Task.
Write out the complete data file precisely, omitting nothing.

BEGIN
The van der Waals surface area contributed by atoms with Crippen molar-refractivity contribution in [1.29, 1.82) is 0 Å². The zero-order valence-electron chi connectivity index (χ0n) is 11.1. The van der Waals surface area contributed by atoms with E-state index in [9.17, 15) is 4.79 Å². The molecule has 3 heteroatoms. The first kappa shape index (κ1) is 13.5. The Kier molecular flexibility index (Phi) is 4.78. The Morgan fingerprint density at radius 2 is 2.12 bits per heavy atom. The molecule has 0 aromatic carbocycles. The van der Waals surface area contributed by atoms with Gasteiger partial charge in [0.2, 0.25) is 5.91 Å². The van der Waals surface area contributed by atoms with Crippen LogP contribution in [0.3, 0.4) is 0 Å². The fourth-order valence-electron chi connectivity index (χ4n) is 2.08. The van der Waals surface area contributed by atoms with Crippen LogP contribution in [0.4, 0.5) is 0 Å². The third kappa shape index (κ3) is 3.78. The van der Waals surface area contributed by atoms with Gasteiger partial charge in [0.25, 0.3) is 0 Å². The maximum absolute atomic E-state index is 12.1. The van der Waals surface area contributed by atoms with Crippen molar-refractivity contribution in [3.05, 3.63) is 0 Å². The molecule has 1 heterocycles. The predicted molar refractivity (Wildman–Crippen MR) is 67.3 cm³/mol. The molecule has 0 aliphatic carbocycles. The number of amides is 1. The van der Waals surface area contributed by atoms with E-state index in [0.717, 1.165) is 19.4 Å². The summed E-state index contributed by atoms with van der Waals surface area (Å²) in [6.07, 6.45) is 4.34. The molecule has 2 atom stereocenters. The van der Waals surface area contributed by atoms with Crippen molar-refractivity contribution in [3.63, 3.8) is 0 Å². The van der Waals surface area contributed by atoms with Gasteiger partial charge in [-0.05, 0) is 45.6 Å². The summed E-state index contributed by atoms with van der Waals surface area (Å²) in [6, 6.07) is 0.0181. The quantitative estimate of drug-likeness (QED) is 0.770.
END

The van der Waals surface area contributed by atoms with Crippen molar-refractivity contribution in [1.29, 1.82) is 0 Å². The zero-order valence-electron chi connectivity index (χ0n) is 11.1. The van der Waals surface area contributed by atoms with E-state index in [9.17, 15) is 4.79 Å². The molecule has 3 heteroatoms. The first kappa shape index (κ1) is 13.5. The Kier molecular flexibility index (Phi) is 4.78. The Morgan fingerprint density at radius 2 is 2.12 bits per heavy atom. The molecule has 0 aromatic carbocycles. The van der Waals surface area contributed by atoms with Gasteiger partial charge in [0.2, 0.25) is 5.91 Å². The van der Waals surface area contributed by atoms with Crippen LogP contribution in [0.3, 0.4) is 0 Å². The fourth-order valence-electron chi connectivity index (χ4n) is 2.08. The van der Waals surface area contributed by atoms with Crippen LogP contribution in [0.4, 0.5) is 0 Å². The third kappa shape index (κ3) is 3.78. The van der Waals surface area contributed by atoms with Gasteiger partial charge in [0.25, 0.3) is 0 Å². The maximum absolute atomic E-state index is 12.1. The van der Waals surface area contributed by atoms with Crippen molar-refractivity contribution in [3.05, 3.63) is 0 Å². The molecule has 1 heterocycles. The predicted molar refractivity (Wildman–Crippen MR) is 67.3 cm³/mol. The molecule has 0 aliphatic carbocycles. The number of amides is 1. The van der Waals surface area contributed by atoms with E-state index in [0.717, 1.165) is 19.4 Å². The summed E-state index contributed by atoms with van der Waals surface area (Å²) in [6.07, 6.45) is 4.34. The molecule has 2 atom stereocenters. The van der Waals surface area contributed by atoms with Crippen molar-refractivity contribution in [3.63, 3.8) is 0 Å². The van der Waals surface area contributed by atoms with Gasteiger partial charge in [-0.05, 0) is 45.6 Å². The summed E-state index contributed by atoms with van der Waals surface area (Å²) in [6, 6.07) is 0.0181. The quantitative estimate of drug-likeness (QED) is 0.770.